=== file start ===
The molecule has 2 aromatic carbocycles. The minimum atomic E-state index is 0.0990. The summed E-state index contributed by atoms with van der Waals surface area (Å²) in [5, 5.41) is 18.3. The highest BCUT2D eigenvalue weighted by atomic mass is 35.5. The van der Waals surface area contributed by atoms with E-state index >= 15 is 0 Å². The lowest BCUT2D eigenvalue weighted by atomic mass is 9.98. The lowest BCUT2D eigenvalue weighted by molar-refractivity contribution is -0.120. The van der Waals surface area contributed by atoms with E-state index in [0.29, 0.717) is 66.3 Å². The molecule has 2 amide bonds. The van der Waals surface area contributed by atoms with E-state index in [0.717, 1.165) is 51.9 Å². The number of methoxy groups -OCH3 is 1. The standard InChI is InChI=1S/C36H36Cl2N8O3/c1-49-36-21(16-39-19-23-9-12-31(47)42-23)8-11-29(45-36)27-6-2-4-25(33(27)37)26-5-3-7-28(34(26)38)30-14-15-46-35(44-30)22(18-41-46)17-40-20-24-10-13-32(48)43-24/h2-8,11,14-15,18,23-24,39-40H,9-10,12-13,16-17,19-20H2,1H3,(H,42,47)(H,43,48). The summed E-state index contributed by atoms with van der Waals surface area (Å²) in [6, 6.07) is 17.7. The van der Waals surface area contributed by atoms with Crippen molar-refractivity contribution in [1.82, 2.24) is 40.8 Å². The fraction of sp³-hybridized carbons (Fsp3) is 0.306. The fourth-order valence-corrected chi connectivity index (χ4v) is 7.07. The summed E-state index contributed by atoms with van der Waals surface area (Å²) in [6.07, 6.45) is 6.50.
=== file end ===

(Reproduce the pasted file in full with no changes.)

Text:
The molecule has 2 aromatic carbocycles. The minimum atomic E-state index is 0.0990. The summed E-state index contributed by atoms with van der Waals surface area (Å²) in [5, 5.41) is 18.3. The highest BCUT2D eigenvalue weighted by atomic mass is 35.5. The van der Waals surface area contributed by atoms with E-state index >= 15 is 0 Å². The lowest BCUT2D eigenvalue weighted by atomic mass is 9.98. The lowest BCUT2D eigenvalue weighted by molar-refractivity contribution is -0.120. The van der Waals surface area contributed by atoms with E-state index in [0.29, 0.717) is 66.3 Å². The molecule has 2 amide bonds. The van der Waals surface area contributed by atoms with E-state index in [0.717, 1.165) is 51.9 Å². The number of methoxy groups -OCH3 is 1. The standard InChI is InChI=1S/C36H36Cl2N8O3/c1-49-36-21(16-39-19-23-9-12-31(47)42-23)8-11-29(45-36)27-6-2-4-25(33(27)37)26-5-3-7-28(34(26)38)30-14-15-46-35(44-30)22(18-41-46)17-40-20-24-10-13-32(48)43-24/h2-8,11,14-15,18,23-24,39-40H,9-10,12-13,16-17,19-20H2,1H3,(H,42,47)(H,43,48). The summed E-state index contributed by atoms with van der Waals surface area (Å²) in [6, 6.07) is 17.7. The van der Waals surface area contributed by atoms with Crippen molar-refractivity contribution in [1.82, 2.24) is 40.8 Å². The fraction of sp³-hybridized carbons (Fsp3) is 0.306. The fourth-order valence-corrected chi connectivity index (χ4v) is 7.07. The summed E-state index contributed by atoms with van der Waals surface area (Å²) in [6.07, 6.45) is 6.50.